Buying a New Home

Buying a New Home vs. an Old Home

Last Updated 12/17/2014

When you’re going through the home-buying process, it can be very tempting to default to looking at the newest homes available in their area. After all, who wants an older home that could be falling apart in areas or have numerous upkeep issues? When people make a list of the qualities they want in a home, often its age isn’t a top consideration. They focus on the price, the size, and layout. Yet age should be a major factor in the decision-making.

For instance, consider the fact that an old home may come with old components. The furnace, kitchen range, plumbing, and central wiring can all certainly be upgraded as the home ages, but if previous owners have slacked on this process, it could then require a lot of repair and costly replacements on your end once you’ve bought the place and moved in. Expensive maintenance and upgrades can make older homes far less desirable—however, it’s entirely possible to get a brand new home and realize the newer appliances and installments are rather cheap and quickly break down.

So don’t just look at the construction date of the home, whether old or new. Take nothing for granted or assume an old house means old appliances while a new house is more reliable. As you explore it, see what appliances are currently installed. Have the home inspector check for issues more cursory examinations might overlook and see if the city has any records of home repairs or reported issues due to age.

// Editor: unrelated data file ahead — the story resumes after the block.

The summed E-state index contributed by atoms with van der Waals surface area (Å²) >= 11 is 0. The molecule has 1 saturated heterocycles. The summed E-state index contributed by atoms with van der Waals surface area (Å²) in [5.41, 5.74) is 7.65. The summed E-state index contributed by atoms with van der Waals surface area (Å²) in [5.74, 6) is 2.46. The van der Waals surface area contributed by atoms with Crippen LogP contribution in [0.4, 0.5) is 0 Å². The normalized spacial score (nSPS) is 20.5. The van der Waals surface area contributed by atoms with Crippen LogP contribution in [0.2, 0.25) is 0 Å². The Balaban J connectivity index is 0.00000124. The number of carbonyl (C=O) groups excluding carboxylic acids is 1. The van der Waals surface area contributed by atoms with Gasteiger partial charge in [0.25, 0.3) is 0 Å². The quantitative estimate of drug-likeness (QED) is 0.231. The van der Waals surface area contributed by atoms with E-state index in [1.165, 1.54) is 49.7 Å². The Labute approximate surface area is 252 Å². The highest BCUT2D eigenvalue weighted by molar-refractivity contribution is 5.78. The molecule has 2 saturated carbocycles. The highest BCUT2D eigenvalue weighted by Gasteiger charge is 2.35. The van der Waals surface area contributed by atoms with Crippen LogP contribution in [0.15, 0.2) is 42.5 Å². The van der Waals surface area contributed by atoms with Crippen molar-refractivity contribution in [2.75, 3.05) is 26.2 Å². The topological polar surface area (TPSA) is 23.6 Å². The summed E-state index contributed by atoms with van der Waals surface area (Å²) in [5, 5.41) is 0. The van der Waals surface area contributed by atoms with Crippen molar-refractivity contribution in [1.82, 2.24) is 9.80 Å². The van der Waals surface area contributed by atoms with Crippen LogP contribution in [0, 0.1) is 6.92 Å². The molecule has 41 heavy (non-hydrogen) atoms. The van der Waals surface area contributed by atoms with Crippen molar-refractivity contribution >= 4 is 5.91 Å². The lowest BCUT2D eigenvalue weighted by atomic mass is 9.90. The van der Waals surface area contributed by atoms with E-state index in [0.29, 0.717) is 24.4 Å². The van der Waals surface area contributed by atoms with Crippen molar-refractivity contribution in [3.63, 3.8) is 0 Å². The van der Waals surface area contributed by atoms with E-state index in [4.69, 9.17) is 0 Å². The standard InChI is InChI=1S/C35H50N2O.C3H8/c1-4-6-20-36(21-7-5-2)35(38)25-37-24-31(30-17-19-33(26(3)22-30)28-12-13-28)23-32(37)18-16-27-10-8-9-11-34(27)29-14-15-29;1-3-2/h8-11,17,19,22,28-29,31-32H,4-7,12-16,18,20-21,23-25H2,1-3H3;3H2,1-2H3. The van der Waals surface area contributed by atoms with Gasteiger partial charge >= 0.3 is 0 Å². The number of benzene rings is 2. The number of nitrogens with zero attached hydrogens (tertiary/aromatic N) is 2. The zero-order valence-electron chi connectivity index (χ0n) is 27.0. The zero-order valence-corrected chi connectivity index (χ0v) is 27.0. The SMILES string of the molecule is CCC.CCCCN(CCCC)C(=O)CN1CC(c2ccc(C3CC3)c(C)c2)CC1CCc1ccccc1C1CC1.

Buying a New Home

When it comes to buying a new home, many people prefer it because of the contemporary styles, more energy-efficient construction, extended warranties, and often belong to a homeowner’s association. Plus, if it’s brand new, then you can enjoy being the very first tenants and make the house all your own without dealing with past decorative touches or other property changes. As drawbacks, new homes can fall into cookie-cutter styles, be costlier, have less unique character, and include extra dues with those homeowner’s associations.

Buying an Old Home

Old homes tend to offer many more building styles to choose from and have their own charm and character. Prices can be more negotiable, they’re often found in established neighborhoods, and have known track records available in disclosure forms. As drawbacks, older homes may require more maintenance and upkeep, are less energy efficient, have dated appliances, and will simply bear the marks of all its former tenants.